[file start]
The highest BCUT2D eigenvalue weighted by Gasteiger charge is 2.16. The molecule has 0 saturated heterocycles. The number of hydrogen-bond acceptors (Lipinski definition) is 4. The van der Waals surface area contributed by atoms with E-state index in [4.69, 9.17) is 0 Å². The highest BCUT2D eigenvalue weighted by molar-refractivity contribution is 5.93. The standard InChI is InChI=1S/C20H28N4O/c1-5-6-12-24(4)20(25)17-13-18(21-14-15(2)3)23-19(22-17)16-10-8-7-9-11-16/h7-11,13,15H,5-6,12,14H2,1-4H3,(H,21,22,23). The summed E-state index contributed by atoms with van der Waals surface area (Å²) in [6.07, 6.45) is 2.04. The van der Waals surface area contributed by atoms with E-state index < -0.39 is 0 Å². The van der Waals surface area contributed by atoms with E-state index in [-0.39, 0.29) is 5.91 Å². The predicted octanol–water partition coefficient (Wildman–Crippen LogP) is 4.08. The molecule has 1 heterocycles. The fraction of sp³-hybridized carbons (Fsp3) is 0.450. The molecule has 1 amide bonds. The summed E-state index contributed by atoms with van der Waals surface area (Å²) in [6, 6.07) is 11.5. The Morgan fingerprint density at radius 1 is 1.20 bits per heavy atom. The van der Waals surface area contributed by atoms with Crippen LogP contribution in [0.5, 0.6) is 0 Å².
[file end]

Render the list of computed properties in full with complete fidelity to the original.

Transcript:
The highest BCUT2D eigenvalue weighted by Gasteiger charge is 2.16. The molecule has 0 saturated heterocycles. The number of hydrogen-bond acceptors (Lipinski definition) is 4. The van der Waals surface area contributed by atoms with E-state index in [4.69, 9.17) is 0 Å². The highest BCUT2D eigenvalue weighted by molar-refractivity contribution is 5.93. The standard InChI is InChI=1S/C20H28N4O/c1-5-6-12-24(4)20(25)17-13-18(21-14-15(2)3)23-19(22-17)16-10-8-7-9-11-16/h7-11,13,15H,5-6,12,14H2,1-4H3,(H,21,22,23). The summed E-state index contributed by atoms with van der Waals surface area (Å²) in [6.07, 6.45) is 2.04. The van der Waals surface area contributed by atoms with E-state index < -0.39 is 0 Å². The van der Waals surface area contributed by atoms with E-state index in [-0.39, 0.29) is 5.91 Å². The predicted octanol–water partition coefficient (Wildman–Crippen LogP) is 4.08. The molecule has 1 heterocycles. The fraction of sp³-hybridized carbons (Fsp3) is 0.450. The molecule has 1 amide bonds. The summed E-state index contributed by atoms with van der Waals surface area (Å²) in [6, 6.07) is 11.5. The Morgan fingerprint density at radius 1 is 1.20 bits per heavy atom. The van der Waals surface area contributed by atoms with Crippen LogP contribution in [0.5, 0.6) is 0 Å².